Country Roads

Freshly Baked Country Loaf Cooling Its Heels 😉

On Tuesday last week, to go along with the leftover Cheese, Spinach, and Mushroom Manicotti I’d made, I decided to bake some bread. Now, hubby loves, loves, LOVES my basic yeast rolls (especially when I make little mini loaves out of them), but while that is a good and versatile dough that I make fairly often, with the meals I knew we’d be having in the rest of the week, I thought that making a large, lovely Country Loaf would be the most versatile.

Most yeast breads are pretty straightforward, with the biggest concerns being temperature (liquids not too hot or too cool and having a pleasantly warm — not too hot, not too cool — spot for the bread to rise) and allowing time (indirect for you) for the bread to rest and rise as needed.

This recipe is from my Betty Crocker “The Big Red” Cookbook. It calls for simple, basic ingredients: yeast, water, salt, bread flour, a teensy bit of sugar, and a small amount of oil (I use olive oil; canola oil would work, too).

Bread flour differs from other flours in that it is higher in protein than all-purpose flour. The protein produces more gluten, which gives breads baked with it different structure and more volume than all-purpose flour would do. If a recipe calls specifically for bread flour (or for a combo of bread flour and all-purpose flour), that’s what you’ll want to use to assure the ideal texture.

When a dish is referred to as country or rustic, that usually means it’s something hearty, simple, and delicious — perfect for a family meal, but also suitable for entertaining, depending upon the dish and the event. Being a country gal myself, I’m all for simple, hearty, yummy foods. (Go on, give the video a listen. You know you want to! There’s no one quite like the late John Denver, bless him.)

Country Loaf is a lovely, versatile bread. A low-fat bread, it’s tasty fresh from the oven, with just a bit of butter or dipped in seasoned olive oil. It makes fantastic sliced garlic bread, French toast, sandwiches, or toaster pizzas, as well as divine bread pudding or homemade croutons.

So go on, make yourself some Country Loaf — I promise you, it tastes as yummy as it smells!

Country Loaf (Makes 1 loaf)

  • About 5 to 5 1/2 cups of bread flour 
  • 1 teaspoon sugar
  • 1 package (2 1/4 teaspoons) regular or quick active dry yeast
  • 2 cups very warm (120 – 130F) water (hot from the tap)
  • 2 tablespoons olive oil or canola oil (I use olive oil)
  • 2 teaspoons salt

1. You start off by making a “sponge”: whisk together the yeast, 2 cups of flour, and 1 teaspoon sugar. Stir in hot water and whisk (or electric mixer on low) for about 1 minute, scraping bowl frequently.  Cover the bowl tightly with cling wrap, and leave it in a warm spot (I usually turn my oven on warm, then turn it off and place the dough there to rise; if I’m baking something in the oven, I’ll place the dough on top of the warm range top to rise). Let the sponge work its magic for an hour or so while you go off and do other things — watch TV, answer client e-mails, pet your dog, brush your cat, play with your kid, do some housecleaning, take a bubble bath…whatever.  When you come back to it, you’ll find something that looks rather like this:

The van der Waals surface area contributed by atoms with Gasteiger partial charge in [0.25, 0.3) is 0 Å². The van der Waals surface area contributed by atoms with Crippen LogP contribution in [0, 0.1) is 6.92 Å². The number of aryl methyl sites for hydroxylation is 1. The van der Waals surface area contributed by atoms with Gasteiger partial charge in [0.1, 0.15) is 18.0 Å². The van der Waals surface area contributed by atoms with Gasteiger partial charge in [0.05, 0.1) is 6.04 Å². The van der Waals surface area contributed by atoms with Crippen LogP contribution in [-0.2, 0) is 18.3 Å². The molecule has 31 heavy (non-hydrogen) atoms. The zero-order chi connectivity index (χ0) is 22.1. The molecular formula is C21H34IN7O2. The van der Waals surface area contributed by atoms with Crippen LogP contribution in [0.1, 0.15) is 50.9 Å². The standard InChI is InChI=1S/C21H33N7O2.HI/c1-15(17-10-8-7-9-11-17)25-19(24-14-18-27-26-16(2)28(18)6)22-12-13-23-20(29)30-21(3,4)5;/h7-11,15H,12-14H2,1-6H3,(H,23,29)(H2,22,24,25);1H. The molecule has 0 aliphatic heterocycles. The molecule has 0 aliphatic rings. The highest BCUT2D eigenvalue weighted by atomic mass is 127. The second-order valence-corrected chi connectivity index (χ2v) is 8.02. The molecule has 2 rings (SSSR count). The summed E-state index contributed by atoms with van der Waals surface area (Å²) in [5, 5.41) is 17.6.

Bubble, Bubble!

Whenever I see a bread sponge, it’s all I can do to keep from saying “It’s alive! It’s alive! It’s alive!!”

Well, okay, I don’t always refrain myself — I actually do say that sometimes. Out loud. Even if no one else is there to hear it — or, perhaps even worse, when someone else is! 😉

2. To this sponge, stir in the 2 tablespoons of oil (I like to use olive oil) and the 2 teaspoons of salt. Stir in enough flour, 1/2 to 1 cup at a time, until you achieve a soft, smooth dough (about 2 to 2 1/2 more cups of flour). Sprinkle out about 3/4 to 1 cup of bread flour and knead the dough until it’s smooth, springy, and no longer sticky.

3. Lightly grease a large bowl. (I like to use butter-flavored Crisco, but olive or canola oil would work, as would butter or margarine. As this bread dough is low in fat, I would not recommend using cooking spray.) Place dough in bowl and turn the dough to grease all sides. Cover bowl loosely with cling wrap and let it rise in a warm place for about an hour —  it will almost double in bulk and if you press your fingers into the dough, the indentations will remain.

4. Lightly grease an un-insulated cookie/baking sheet.  Place dough on a lightly floured surface and gently shape into an even, round ball without releasing all of the bubbles in the dough. Stretch the sides of the dough downward to make a smooth top. Place loaf with smooth side up on the baking sheet. Spray with cool water. Cover loosely with cling wrap and let rise in a warm place for 45 to 60 minutes.

Loafing About, Ready to Rise

5. Place an 8″x8″ or 9″x9″ pan filled to about 1/2″ from the top with hot water in the center of the bottom rack of your oven. Preheat your oven to 425F.

6. Spray loaf with cool water. Sprinkle lightly with flour — Betty Crocker says this gives the loaf a “country quality” 😉   Carefully cut three 1/4″ deep slashes on top of the loaf with a sharp serrated knife.

The Slasher Got Me!

7. Bake loaf for 35 to 40 minutes — until loaf is deep golden brown and sounds hollow when tapped.  Remove from pan and allow to cool on a wire rack. (I place a clean, smooth dish towel on my rack.)

Can't You Almost Smell It? YUMMY!

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About MissieLee

I love tasty food prepared in a healthy way with a budget in mind.
This entry was posted in Bread, Yeast Bread and tagged , . Bookmark the permalink.

2 Responses to Country Roads

  1. LinnieGayl says:

    Oh yes, I can smell it 🙂 It looks absolutely delicious.

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